Bill Ferguson, Gertrude B. Austin Professor of economics, received a B.A. (in History) from Grinnell College and an Economics Ph.D. from the University of Massachusetts. In 1976, he moved to Seattle, Washington where he worked for six years as a neighborhood community organizer on neighborhood and utility issues. After teaching as a visiting assistant professor at Williams College, he returned to Grinnell as an assistant professor of economics in the fall of 1989. He was promoted to associate professor in 1995 and to the rank of full professor in 2005.
His recent book, Collective Action and Exchange: A Game Theoretic Approach to Contemporary Political Economy was published by Stanford University Press in July, 2013 (http://www.sup.org/book.cgi?id=18537). The book applies cutting-edge of economic theory and game-theoretic modeling to argue that economic development requires prior resolution of collective-action problems—problems that arise when the pursuit of individual interests generates undesirable economic or political outcomes for society at large. Examples include pollution, crime, excessive inequality, the persistence of various forms of race or gender discrimination, financial instability, and regional economic stagnation.
Related publications on updating the economics curriculum and implicit bargaining power in employment relationships appear in the Journal of Economic Education, the Journal of Institutional and Theoretical Economics, and the Eastern Economic Journal anda game-theoretic analysis of the influence of social context and the transmission of the HIV virus (a joint paper with Trang Kieu Nguyen. Related working papers include “Collective Action, Inequality, and Development: Prelude to a Comprehensive Theoretical Framework,” and “Facing Uncertainty: the Role of Norms and Formal Institutions as Shared Mental Models.” Other working papers address game theory as an analytical foundation for social scientific inquiry; the political economy of collective-action, radical reform, and revolution. He is currently in the early stages for a second book on collective action, inequality, and development.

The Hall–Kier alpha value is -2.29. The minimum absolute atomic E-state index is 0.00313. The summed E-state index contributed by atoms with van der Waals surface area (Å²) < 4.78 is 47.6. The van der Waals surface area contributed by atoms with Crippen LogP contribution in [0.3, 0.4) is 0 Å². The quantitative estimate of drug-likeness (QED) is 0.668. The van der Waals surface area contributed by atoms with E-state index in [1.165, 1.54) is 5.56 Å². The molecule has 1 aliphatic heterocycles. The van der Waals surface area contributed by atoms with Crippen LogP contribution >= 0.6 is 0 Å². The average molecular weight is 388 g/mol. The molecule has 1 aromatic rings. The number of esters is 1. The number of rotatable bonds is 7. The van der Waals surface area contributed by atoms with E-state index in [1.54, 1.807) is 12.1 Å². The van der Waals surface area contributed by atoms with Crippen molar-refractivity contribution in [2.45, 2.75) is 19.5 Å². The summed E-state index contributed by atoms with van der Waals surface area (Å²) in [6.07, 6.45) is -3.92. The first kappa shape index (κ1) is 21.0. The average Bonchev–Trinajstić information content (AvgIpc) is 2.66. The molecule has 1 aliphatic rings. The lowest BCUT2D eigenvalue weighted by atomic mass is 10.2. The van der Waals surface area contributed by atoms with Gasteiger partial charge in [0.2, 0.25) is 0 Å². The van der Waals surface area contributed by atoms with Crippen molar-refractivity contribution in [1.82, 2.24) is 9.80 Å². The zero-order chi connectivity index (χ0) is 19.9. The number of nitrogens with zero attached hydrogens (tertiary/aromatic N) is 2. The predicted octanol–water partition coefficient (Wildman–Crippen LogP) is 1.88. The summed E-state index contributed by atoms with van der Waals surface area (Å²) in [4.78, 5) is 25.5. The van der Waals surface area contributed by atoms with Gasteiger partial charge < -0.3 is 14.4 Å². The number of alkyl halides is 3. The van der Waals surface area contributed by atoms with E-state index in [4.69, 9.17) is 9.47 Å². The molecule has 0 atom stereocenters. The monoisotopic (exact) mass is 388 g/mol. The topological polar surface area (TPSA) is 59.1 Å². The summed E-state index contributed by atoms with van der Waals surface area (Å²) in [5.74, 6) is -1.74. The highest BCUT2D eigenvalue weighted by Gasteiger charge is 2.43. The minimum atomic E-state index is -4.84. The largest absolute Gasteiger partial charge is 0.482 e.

Professor Ferguson's teaching has ranged from institutional political economy, policy analysis, and game theory to labor economics, British economic policy (taught in London), statistics, and macroeconomic analysis. He was an early director and chair of the Grinnell-in-Washington program, for which he developed much of the curriculum. He has served as chair of the Policy Studies Concentration, which he helped to develop based on his work with Grinnell-in-Washington. He has twice been chair of the Social Studies Division at Grinnell and a member of the Faculty Executive Council and recently chaired the Economics Department. Courses taught 2012-2015 include Seminar in Political Economy (ECN 370), Applied Game Theory (ECN 338), Foundations of Policy Analysis (ECN/PST 220), Labor Economics (ECN 215), Introduction to Economics (ECN 111), and London as a Global Economic Centre Before and After the Financial Crisis.